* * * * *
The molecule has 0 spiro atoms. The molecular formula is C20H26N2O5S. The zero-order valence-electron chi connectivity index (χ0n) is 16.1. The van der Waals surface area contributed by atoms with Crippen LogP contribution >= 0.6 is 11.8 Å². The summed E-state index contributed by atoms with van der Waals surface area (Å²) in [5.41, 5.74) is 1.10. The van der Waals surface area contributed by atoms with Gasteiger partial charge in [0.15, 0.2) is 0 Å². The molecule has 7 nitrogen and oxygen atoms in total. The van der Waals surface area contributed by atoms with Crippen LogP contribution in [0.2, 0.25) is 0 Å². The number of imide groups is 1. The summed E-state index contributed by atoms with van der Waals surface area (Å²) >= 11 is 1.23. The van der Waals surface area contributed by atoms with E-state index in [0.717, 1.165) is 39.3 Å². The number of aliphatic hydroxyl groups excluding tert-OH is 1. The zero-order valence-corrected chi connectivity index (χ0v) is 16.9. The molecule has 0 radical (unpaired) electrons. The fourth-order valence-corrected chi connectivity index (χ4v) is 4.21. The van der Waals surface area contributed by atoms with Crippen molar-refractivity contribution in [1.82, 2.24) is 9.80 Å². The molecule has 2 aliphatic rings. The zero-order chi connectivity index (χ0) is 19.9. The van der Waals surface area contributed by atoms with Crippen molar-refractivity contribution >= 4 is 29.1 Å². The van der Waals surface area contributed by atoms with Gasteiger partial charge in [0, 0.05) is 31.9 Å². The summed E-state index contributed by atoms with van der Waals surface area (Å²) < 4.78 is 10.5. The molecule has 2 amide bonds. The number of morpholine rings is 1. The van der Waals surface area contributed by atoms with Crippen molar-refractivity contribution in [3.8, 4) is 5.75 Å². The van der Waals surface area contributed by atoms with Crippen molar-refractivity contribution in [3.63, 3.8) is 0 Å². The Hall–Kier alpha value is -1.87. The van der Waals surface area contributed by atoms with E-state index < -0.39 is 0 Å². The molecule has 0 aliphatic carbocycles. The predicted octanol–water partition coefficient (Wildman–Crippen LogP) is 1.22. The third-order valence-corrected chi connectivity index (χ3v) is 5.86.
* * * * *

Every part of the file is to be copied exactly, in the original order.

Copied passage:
The molecule has 0 spiro atoms. The molecular formula is C20H26N2O5S. The zero-order valence-electron chi connectivity index (χ0n) is 16.1. The van der Waals surface area contributed by atoms with Crippen LogP contribution >= 0.6 is 11.8 Å². The summed E-state index contributed by atoms with van der Waals surface area (Å²) in [5.41, 5.74) is 1.10. The van der Waals surface area contributed by atoms with Gasteiger partial charge in [0.15, 0.2) is 0 Å². The molecule has 7 nitrogen and oxygen atoms in total. The van der Waals surface area contributed by atoms with Crippen LogP contribution in [0.2, 0.25) is 0 Å². The number of imide groups is 1. The summed E-state index contributed by atoms with van der Waals surface area (Å²) >= 11 is 1.23. The van der Waals surface area contributed by atoms with E-state index in [0.717, 1.165) is 39.3 Å². The number of aliphatic hydroxyl groups excluding tert-OH is 1. The zero-order valence-corrected chi connectivity index (χ0v) is 16.9. The molecule has 0 radical (unpaired) electrons. The fourth-order valence-corrected chi connectivity index (χ4v) is 4.21. The van der Waals surface area contributed by atoms with Crippen molar-refractivity contribution in [1.82, 2.24) is 9.80 Å². The molecule has 2 aliphatic rings. The zero-order chi connectivity index (χ0) is 19.9. The van der Waals surface area contributed by atoms with Crippen molar-refractivity contribution >= 4 is 29.1 Å². The van der Waals surface area contributed by atoms with Gasteiger partial charge in [0, 0.05) is 31.9 Å². The summed E-state index contributed by atoms with van der Waals surface area (Å²) < 4.78 is 10.5. The molecule has 2 amide bonds. The number of morpholine rings is 1. The van der Waals surface area contributed by atoms with Crippen molar-refractivity contribution in [3.8, 4) is 5.75 Å². The van der Waals surface area contributed by atoms with Crippen molar-refractivity contribution in [3.63, 3.8) is 0 Å². The Hall–Kier alpha value is -1.87. The van der Waals surface area contributed by atoms with E-state index < -0.39 is 0 Å². The molecule has 0 aliphatic carbocycles. The predicted octanol–water partition coefficient (Wildman–Crippen LogP) is 1.22. The third-order valence-corrected chi connectivity index (χ3v) is 5.86.